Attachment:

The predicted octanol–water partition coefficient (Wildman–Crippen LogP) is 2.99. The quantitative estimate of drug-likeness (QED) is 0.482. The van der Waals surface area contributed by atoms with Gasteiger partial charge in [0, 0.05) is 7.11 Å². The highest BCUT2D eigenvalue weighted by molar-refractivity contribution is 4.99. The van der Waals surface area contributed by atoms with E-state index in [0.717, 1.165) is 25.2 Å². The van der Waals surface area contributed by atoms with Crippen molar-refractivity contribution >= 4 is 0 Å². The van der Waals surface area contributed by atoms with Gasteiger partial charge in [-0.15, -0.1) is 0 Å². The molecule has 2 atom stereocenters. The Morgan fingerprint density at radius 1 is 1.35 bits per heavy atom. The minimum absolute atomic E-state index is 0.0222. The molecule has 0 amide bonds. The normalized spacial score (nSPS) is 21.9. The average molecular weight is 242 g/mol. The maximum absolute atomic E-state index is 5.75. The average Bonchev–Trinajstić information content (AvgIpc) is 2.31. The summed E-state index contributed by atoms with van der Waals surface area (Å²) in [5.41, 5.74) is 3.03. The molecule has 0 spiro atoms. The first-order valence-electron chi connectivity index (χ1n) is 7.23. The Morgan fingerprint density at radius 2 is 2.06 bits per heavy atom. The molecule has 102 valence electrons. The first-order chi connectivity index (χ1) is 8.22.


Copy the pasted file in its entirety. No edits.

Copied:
The predicted octanol–water partition coefficient (Wildman–Crippen LogP) is 2.99. The quantitative estimate of drug-likeness (QED) is 0.482. The van der Waals surface area contributed by atoms with Gasteiger partial charge in [0, 0.05) is 7.11 Å². The highest BCUT2D eigenvalue weighted by molar-refractivity contribution is 4.99. The van der Waals surface area contributed by atoms with E-state index in [0.717, 1.165) is 25.2 Å². The van der Waals surface area contributed by atoms with Crippen molar-refractivity contribution >= 4 is 0 Å². The van der Waals surface area contributed by atoms with Gasteiger partial charge in [-0.15, -0.1) is 0 Å². The molecule has 2 atom stereocenters. The Morgan fingerprint density at radius 1 is 1.35 bits per heavy atom. The minimum absolute atomic E-state index is 0.0222. The molecule has 0 amide bonds. The normalized spacial score (nSPS) is 21.9. The average molecular weight is 242 g/mol. The maximum absolute atomic E-state index is 5.75. The average Bonchev–Trinajstić information content (AvgIpc) is 2.31. The summed E-state index contributed by atoms with van der Waals surface area (Å²) in [5.41, 5.74) is 3.03. The molecule has 0 spiro atoms. The first-order valence-electron chi connectivity index (χ1n) is 7.23. The Morgan fingerprint density at radius 2 is 2.06 bits per heavy atom. The molecule has 102 valence electrons. The first-order chi connectivity index (χ1) is 8.22.